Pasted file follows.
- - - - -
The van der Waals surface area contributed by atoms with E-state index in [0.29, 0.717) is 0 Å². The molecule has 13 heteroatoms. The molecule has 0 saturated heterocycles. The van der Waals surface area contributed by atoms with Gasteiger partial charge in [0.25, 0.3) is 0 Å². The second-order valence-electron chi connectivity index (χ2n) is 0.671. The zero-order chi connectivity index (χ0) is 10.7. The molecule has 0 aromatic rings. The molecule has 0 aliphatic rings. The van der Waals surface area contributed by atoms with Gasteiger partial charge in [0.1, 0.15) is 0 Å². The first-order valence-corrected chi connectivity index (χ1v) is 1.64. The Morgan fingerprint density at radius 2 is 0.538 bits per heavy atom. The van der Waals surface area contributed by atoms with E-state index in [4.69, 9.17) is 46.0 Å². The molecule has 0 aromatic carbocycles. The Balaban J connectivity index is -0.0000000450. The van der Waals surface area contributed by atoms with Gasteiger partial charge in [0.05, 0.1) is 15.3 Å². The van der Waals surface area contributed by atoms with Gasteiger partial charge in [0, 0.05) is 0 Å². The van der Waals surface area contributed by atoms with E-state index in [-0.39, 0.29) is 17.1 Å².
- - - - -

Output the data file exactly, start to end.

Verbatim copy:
The van der Waals surface area contributed by atoms with E-state index in [0.29, 0.717) is 0 Å². The molecule has 13 heteroatoms. The molecule has 0 saturated heterocycles. The van der Waals surface area contributed by atoms with Gasteiger partial charge in [0.25, 0.3) is 0 Å². The second-order valence-electron chi connectivity index (χ2n) is 0.671. The zero-order chi connectivity index (χ0) is 10.7. The molecule has 0 aromatic rings. The molecule has 0 aliphatic rings. The van der Waals surface area contributed by atoms with Gasteiger partial charge in [0.1, 0.15) is 0 Å². The first-order valence-corrected chi connectivity index (χ1v) is 1.64. The Morgan fingerprint density at radius 2 is 0.538 bits per heavy atom. The van der Waals surface area contributed by atoms with E-state index in [4.69, 9.17) is 46.0 Å². The molecule has 0 aromatic carbocycles. The Balaban J connectivity index is -0.0000000450. The van der Waals surface area contributed by atoms with Gasteiger partial charge in [0.05, 0.1) is 15.3 Å². The van der Waals surface area contributed by atoms with Gasteiger partial charge in [0, 0.05) is 0 Å². The van der Waals surface area contributed by atoms with E-state index in [-0.39, 0.29) is 17.1 Å².